Keeping Customers in the Bank: Retention for Financial Services
Lots of attention in FinServ goes to conversion — which makes sense, considering a key component of the business is getting people through what’s often a long and complicated application funnel. And with direct ties to revenue, it’s no surprise that CRO tends to steal the show.
But for FinServ product managers, retention is just as important. As people conduct more and more financial transactions online, optimizing feature workflows and increasing product engagement have become critical to keeping the money coming in.
Until a couple of years ago, FinServ companies weren’t really expected to have a great online presence. Customers generally stuck with brands based on which had the best financial product (the best rate, the more interest, or the best coverage) — but not necessarily the best or easiest digital experience.
Now that more financial services are transacted online, and it’s much easier to switch your bank or insurance provider, companies need to offer a compelling digital experience AND have product offerings that are discoverable and easy to use. Since self-service has become the norm in financial products, it’s not unreasonable to think that you might change your car insurance just because the online experience sucks.
For product managers at FinServ companies, retention is now less about offering a good financial product, and more about designing a digital experience that helps people find value — in a way that’s faster and easier than the competition.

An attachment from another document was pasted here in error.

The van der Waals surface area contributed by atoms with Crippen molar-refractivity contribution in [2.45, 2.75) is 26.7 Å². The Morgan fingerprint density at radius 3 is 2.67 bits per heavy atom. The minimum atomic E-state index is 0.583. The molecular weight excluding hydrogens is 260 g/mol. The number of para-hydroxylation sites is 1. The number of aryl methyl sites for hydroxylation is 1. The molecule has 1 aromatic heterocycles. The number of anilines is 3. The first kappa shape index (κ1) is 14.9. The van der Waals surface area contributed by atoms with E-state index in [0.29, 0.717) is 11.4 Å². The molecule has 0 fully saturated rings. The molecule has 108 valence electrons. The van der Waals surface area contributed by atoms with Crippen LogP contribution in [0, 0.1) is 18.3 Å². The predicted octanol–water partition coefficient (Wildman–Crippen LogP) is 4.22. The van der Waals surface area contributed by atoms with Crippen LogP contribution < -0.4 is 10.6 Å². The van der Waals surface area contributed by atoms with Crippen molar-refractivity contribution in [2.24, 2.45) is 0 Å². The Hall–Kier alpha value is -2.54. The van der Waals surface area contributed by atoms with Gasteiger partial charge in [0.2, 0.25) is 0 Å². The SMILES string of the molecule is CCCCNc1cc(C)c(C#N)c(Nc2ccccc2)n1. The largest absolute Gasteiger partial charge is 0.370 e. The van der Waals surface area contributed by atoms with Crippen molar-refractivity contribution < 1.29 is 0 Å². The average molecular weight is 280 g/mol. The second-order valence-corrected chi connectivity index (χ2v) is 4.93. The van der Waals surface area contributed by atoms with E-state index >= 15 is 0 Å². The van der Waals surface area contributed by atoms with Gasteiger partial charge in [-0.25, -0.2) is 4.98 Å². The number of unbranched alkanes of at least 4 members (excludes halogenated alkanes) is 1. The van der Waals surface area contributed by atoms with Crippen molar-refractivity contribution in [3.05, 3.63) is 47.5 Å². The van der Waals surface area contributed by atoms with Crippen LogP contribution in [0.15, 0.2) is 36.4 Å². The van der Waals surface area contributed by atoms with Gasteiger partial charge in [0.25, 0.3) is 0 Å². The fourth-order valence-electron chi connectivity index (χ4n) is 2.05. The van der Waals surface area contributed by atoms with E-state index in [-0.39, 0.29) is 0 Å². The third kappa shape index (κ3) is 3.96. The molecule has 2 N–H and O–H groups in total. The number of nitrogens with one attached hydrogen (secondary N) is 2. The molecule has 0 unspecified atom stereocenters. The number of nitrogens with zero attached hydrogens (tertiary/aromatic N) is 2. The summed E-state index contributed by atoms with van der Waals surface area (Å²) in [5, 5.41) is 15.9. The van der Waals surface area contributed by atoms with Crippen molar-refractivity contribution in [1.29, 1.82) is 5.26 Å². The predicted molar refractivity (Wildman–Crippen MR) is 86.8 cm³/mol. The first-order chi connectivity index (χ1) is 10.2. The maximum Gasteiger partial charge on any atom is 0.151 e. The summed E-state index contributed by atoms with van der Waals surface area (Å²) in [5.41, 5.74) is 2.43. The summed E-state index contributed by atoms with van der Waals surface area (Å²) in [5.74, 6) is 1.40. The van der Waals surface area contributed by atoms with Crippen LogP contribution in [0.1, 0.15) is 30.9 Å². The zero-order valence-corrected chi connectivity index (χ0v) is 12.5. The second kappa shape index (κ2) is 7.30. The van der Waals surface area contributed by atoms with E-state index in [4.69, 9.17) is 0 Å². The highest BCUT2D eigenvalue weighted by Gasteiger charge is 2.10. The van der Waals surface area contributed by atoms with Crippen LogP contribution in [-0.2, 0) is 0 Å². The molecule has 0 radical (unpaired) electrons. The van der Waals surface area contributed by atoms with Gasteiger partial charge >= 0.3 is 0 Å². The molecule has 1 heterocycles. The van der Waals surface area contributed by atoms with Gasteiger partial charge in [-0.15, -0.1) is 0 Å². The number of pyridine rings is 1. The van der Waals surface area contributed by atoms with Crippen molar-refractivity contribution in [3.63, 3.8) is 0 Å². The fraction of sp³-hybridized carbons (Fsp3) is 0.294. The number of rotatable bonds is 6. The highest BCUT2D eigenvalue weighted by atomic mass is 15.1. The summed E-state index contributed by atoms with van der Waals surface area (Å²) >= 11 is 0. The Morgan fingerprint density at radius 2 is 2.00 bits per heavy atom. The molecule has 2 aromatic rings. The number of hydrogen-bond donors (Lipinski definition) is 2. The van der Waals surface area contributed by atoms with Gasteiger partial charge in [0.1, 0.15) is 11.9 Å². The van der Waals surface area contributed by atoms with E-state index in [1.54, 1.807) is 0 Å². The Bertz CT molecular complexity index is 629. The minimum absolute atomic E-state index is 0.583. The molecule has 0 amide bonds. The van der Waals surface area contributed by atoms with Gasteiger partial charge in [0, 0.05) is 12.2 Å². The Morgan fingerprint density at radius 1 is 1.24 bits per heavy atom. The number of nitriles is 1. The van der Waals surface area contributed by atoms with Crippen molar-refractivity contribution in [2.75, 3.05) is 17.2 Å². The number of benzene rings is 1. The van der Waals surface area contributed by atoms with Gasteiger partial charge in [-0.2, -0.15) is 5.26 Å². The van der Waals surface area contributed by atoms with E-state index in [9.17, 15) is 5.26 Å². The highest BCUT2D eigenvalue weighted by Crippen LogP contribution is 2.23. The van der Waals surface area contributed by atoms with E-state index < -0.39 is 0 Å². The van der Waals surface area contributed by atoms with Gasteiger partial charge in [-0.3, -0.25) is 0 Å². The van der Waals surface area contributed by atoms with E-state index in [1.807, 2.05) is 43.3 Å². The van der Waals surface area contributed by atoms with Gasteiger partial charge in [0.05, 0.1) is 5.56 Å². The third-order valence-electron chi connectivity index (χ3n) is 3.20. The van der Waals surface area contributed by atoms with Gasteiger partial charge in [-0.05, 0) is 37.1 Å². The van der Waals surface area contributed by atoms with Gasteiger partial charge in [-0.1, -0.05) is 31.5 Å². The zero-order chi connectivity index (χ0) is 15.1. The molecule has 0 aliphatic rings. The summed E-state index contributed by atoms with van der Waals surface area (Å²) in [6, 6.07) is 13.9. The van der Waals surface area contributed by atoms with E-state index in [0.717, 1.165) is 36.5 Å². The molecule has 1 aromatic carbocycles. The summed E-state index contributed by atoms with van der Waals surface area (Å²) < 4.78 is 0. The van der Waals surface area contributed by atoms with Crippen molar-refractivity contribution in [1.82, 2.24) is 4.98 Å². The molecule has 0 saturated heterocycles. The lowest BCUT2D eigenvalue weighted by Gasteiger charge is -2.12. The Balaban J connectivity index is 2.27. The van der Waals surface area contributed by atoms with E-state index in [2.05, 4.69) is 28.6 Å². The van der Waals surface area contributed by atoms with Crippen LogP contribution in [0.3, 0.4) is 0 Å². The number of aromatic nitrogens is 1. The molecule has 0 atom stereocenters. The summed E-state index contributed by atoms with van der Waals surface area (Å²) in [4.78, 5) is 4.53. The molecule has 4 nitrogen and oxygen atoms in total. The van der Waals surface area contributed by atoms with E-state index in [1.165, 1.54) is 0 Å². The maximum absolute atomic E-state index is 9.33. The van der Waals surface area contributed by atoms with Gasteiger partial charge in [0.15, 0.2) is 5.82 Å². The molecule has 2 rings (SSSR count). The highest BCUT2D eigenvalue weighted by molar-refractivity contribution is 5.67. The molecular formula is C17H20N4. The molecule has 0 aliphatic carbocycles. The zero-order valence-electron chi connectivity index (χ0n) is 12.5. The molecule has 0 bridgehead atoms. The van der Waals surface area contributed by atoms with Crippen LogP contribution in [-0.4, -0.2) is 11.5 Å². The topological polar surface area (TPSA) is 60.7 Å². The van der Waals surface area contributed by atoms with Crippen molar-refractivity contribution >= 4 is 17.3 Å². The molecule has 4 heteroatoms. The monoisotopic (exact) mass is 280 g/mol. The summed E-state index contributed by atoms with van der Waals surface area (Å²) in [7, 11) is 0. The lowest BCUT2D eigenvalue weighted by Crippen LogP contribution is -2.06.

But first: how to measure retention
In financial services, feature workflows can be very elaborate. For example, if you want to put more money towards your retirement, you and your advisor may decide to increase your IRA contributions. The steps to do that online are fairly complex, no matter how well you design the flow.
You have to link a bank account. Put in how much money you’re going to add. What’s the frequency? One-time or repeatedly? You may have a tax limit on how much you can put in too. The flow is much more complicated than a typical eCommerce conversion funnel. That’s why tracking user behavior helps optimize these processes.
At bottom, your retention metrics should measure how many users performed an event once, and then performed that event again later. The first step? Deciding which event in your product counts as “usage.”
That could look like a customer viewing their balance, purchasing an insurance policy, or transferring funds. What are the actions that your customers take that correlate with long-term retention? Now how many customers are repeating those value-driving behaviors over time?
Download our Guide to Retention to see how you can establish your retention baseline against which you can run experiments.
Let’s dig in a little further. When thinking about retention, it’s important to recognize the three different stages that indicate different types of retention.
Three Stages of Retention
The first stage represents an initial drop-off of users. This kind of churn is to be expected, as far more people will likely try your product once than will visit it regularly.
The second stage represents slower, longer-term churn. (Here we’re measuring retention over the course of a year. The actual time frame may change depending on what your product does.) Finally, there can be a significant fall at the end, where the majority of users in your product may drop off entirely.
Read on to find out how you can improve your customer retention rate at each of these three stages.
Stage 1: Overcome barriers to finding value
The first stage tends to be the biggest challenge when improving retention in FinServ — getting customers over the hurdle of understanding complex financial instruments. The goal: to make using your services as easy as possible. First-time stock buyer? No problem. Your product should make it simple.